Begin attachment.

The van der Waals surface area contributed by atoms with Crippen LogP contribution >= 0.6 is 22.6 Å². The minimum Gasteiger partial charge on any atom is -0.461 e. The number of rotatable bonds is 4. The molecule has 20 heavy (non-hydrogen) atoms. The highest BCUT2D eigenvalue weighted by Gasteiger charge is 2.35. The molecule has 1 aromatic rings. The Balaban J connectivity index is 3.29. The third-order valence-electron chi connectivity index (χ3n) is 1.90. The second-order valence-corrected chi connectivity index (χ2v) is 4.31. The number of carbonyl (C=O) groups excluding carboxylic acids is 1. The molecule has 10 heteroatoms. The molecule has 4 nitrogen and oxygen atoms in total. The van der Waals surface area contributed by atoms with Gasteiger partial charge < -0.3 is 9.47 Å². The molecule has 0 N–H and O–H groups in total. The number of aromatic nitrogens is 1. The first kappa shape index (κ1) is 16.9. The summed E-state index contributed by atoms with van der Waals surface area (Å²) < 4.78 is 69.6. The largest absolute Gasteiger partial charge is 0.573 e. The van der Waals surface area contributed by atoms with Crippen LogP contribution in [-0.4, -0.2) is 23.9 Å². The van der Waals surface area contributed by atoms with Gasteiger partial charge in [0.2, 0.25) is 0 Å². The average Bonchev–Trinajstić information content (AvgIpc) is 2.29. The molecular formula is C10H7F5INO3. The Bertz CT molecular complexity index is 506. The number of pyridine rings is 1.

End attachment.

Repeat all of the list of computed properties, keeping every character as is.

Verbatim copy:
The van der Waals surface area contributed by atoms with Crippen LogP contribution >= 0.6 is 22.6 Å². The minimum Gasteiger partial charge on any atom is -0.461 e. The number of rotatable bonds is 4. The molecule has 20 heavy (non-hydrogen) atoms. The highest BCUT2D eigenvalue weighted by Gasteiger charge is 2.35. The molecule has 1 aromatic rings. The Balaban J connectivity index is 3.29. The third-order valence-electron chi connectivity index (χ3n) is 1.90. The second-order valence-corrected chi connectivity index (χ2v) is 4.31. The number of carbonyl (C=O) groups excluding carboxylic acids is 1. The molecule has 10 heteroatoms. The molecule has 4 nitrogen and oxygen atoms in total. The van der Waals surface area contributed by atoms with Gasteiger partial charge < -0.3 is 9.47 Å². The molecule has 0 N–H and O–H groups in total. The number of aromatic nitrogens is 1. The first kappa shape index (κ1) is 16.9. The summed E-state index contributed by atoms with van der Waals surface area (Å²) < 4.78 is 69.6. The largest absolute Gasteiger partial charge is 0.573 e. The van der Waals surface area contributed by atoms with Crippen LogP contribution in [-0.4, -0.2) is 23.9 Å². The van der Waals surface area contributed by atoms with Gasteiger partial charge in [0.2, 0.25) is 0 Å². The average Bonchev–Trinajstić information content (AvgIpc) is 2.29. The molecular formula is C10H7F5INO3. The Bertz CT molecular complexity index is 506. The number of pyridine rings is 1.